Cited passage

    Style
    Citations are available only to our active members.
    Sign up now to cite pages or passages in MLA, APA and Chicago citation styles.

    "Portraying himself as an honest, ordinary person helped Lincoln identify with his audiences." (Einhorn, 1992, p. 25).

    "Portraying himself as an honest, ordinary person helped Lincoln identify with his audiences." (Einhorn 25)

    "Portraying himself as an honest, ordinary person helped Lincoln identify with his audiences."1

    1. Lois J. Einhorn, Abraham Lincoln, the Orator: Penetrating the Lincoln Legend (Westport, CT: Greenwood Press, 1992), 25, http://www.questia.com/read/27419298.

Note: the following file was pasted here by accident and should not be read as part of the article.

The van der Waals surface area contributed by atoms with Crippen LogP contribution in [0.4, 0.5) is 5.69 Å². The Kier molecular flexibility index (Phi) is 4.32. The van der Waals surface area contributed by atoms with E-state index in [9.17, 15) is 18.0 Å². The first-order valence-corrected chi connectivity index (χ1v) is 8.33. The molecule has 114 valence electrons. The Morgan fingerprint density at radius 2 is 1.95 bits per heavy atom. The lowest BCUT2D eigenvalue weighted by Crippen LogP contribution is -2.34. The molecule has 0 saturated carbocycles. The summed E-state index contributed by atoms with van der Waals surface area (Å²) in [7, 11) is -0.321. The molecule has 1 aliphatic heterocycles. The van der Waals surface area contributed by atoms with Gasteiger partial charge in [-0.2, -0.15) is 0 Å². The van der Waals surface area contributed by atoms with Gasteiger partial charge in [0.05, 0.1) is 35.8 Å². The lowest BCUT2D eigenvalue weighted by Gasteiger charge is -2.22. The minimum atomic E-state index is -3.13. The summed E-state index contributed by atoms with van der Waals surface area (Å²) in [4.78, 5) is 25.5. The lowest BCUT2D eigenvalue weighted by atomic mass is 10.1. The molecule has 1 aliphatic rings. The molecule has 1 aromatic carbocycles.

Cited passage

    Thanks for trying Questia!

    Please continue trying out our research tools, but please note, full functionality is available only to our active members.

    Your work will be lost once you leave this Web page.

    For full access in an ad-free environment, sign up now for a FREE, 1-day trial.

    Already a member? Log in now.